Yesterday, a young Junior told me she was nervous about a debate class where she was discussing the Dream Act of California...some of which provides, basically, for no tuition for illegals (yes, it's more nuanced than that, but not much and that's not the point of my post). Here's the point:
I asked her "For or against it?" "For it," she said. I gently asked her "Do you know how that feels to my sisters and friends who've worked terribly hard to provide college tuition for their children?" "Yes, I understand that side of it," she said. She added that she was a little worried because she felt her instructor didn't agree with her. He apparently feels like I do about it. I took a deep breath and told her my truth:
"If you feel you have all the information you need to make a good decision on this Bill, and if you can back it up with that information and sound points which embellish that information, then GO for it........we don't indoctrinate here, we TEACH here and, if you do a good job, your teacher will grade on that, not that you didn't agree with him." She looked at me curiously........"I do feel strong in my opinion..."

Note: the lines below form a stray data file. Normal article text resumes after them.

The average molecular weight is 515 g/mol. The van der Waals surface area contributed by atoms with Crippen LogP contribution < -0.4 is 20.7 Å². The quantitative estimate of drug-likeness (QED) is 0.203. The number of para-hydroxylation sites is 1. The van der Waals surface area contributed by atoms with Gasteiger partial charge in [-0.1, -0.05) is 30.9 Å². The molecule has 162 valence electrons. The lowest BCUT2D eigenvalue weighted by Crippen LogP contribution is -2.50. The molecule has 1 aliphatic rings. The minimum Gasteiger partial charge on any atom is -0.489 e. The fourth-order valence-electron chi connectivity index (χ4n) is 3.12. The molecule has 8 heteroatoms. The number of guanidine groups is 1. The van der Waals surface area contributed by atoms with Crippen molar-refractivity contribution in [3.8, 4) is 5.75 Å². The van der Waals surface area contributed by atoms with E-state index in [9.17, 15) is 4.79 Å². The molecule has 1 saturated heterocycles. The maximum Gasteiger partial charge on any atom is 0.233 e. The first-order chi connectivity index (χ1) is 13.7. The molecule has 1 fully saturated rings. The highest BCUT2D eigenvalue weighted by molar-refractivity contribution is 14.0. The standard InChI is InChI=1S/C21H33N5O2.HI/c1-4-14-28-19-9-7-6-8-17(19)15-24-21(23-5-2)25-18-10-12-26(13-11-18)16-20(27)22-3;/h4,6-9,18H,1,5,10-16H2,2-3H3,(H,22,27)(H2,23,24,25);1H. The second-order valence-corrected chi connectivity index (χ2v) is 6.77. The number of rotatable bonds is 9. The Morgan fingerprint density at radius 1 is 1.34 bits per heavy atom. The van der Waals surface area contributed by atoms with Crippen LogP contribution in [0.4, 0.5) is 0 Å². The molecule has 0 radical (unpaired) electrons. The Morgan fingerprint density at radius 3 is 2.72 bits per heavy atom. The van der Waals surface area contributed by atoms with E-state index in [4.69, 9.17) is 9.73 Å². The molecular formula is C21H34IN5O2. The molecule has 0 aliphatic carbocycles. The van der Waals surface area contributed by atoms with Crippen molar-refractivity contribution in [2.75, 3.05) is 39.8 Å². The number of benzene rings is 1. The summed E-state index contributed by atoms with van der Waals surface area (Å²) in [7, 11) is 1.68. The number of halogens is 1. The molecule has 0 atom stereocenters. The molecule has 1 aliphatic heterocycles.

Now smack me, someone :-) It was like an out of body experience, right? I didn't argue the point, I didn't make her feel embarrassed for her opinion. I heard hers and she surmised mine. Did it bother me to encourage her to give an opinion I don't agree with? No, because more important to me is that she had researched the point and could voice her truth. I wish public school students the same. But, alas.........